Law is a system of rules that are created and enforced by social or governmental institutions to regulate behavior. The precise definition of law is a matter of longstanding debate, but it has been generally defined as a set of principles that ensure that people adhere to societal mores and respect the rights and privileges of others. Law can be imposed by governments through collective legislative action, resulting in statutes, or by individual legislators in the form of decrees and regulations. It can be established by judges through case law, and it may also be influenced by a constitution or other written or unwritten charter of rights encoded within a community.
In addition to establishing standards, law serves several other purposes: to maintain order, to resolve disputes and protect liberties and property. It is a source of much scholarly inquiry, including legal history, philosophy, sociology and economic analysis. It is also an important topic of public policy, as it determines the extent to which individuals are held accountable for their actions and to whom they have duties and obligations.
A large and diverse collection of laws governs many aspects of modern life, ranging from contracts to taxation and bankruptcy. Traditionally, a society’s law was derived from local custom and tradition, but the rise of nationalism in the 19th century led to the development of civil codes, which brought order and consistency to the law by standardizing a common set of rules across a country or region.
Lawyers and lawyers’ organizations are an important part of the legal process, helping clients understand their rights and responsibilities, and assisting with the preparation of cases for trial. The law also provides the foundation for a wide range of other professions and careers, including medicine, journalism, engineering, finance and agriculture.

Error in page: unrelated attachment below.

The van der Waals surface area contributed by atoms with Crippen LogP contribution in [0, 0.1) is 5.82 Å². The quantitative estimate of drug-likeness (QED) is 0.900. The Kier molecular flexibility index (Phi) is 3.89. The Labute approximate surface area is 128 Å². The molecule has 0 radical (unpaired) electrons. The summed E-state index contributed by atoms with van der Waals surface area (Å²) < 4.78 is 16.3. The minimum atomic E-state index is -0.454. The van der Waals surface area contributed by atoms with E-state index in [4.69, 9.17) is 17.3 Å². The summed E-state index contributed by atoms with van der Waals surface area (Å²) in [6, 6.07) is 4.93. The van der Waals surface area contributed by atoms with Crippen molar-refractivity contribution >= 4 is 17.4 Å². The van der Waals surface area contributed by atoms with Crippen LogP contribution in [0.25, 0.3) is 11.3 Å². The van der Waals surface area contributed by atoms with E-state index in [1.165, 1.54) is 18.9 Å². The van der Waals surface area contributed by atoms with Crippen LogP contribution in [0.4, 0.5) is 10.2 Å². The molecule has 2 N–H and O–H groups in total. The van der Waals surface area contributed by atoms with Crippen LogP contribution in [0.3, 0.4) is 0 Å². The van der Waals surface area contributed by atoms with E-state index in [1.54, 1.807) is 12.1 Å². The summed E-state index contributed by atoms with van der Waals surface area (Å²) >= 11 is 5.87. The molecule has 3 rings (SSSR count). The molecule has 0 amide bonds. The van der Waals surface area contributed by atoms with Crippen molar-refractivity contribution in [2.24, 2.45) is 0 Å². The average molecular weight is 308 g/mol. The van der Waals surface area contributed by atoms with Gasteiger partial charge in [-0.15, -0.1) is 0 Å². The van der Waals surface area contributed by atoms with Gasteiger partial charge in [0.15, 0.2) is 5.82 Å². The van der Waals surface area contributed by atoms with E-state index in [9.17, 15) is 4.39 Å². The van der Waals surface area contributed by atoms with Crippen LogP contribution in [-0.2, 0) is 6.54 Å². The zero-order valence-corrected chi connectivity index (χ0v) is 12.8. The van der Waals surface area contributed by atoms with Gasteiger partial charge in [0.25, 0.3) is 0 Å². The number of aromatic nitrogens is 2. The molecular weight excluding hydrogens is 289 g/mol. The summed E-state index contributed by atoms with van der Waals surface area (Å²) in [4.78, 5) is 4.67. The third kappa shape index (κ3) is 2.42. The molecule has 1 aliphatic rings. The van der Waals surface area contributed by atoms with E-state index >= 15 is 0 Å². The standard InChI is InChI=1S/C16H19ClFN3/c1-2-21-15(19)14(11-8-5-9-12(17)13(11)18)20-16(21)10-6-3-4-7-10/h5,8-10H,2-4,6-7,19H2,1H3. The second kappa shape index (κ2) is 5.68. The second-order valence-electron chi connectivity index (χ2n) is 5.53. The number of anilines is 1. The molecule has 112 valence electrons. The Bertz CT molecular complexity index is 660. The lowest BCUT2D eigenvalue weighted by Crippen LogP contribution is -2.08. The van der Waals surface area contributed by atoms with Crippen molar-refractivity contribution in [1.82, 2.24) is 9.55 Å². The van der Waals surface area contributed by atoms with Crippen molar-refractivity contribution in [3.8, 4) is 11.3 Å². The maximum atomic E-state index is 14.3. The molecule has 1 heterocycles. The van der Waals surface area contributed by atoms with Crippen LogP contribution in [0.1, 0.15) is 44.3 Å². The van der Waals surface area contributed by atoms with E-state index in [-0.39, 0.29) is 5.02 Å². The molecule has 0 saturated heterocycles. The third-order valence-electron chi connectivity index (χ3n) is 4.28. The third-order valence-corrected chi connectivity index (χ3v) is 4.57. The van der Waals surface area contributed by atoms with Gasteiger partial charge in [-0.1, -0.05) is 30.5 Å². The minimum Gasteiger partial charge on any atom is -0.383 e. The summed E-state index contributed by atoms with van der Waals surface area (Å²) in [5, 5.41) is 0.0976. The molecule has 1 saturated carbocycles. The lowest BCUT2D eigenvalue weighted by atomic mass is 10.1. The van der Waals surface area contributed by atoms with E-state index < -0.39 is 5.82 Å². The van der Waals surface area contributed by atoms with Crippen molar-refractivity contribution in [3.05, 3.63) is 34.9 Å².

case law – A court’s use of decisions made in previous cases with similar facts and issues to determine how it will decide a current dispute. Some case law is binding, meaning it must be followed by other courts unless there are compelling reasons or significant differences in the facts or issues involved.
court of appeals – A higher level of court that hears and decides appeals from lower court decisions. Courts of appeals often consist of panels of three judges, but they can expand to a full bench when they believe a case is particularly important and needs the full expertise of the entire court.
to take the law into one’s own hands – To act without recourse to established mores or legal processes, especially to enforce personal justice or impose one’s will: The townspeople took the law into their own hands when they saw a crime being committed.
restraining order – A court’s temporary order to prevent an individual from taking an action that is likely to cause irreparable harm. A restraining order is similar to an injunction, but it can last only until a hearing can be scheduled.
A court transcript is a word-for-word record of what was said in a judicial proceeding such as a trial or a conversation.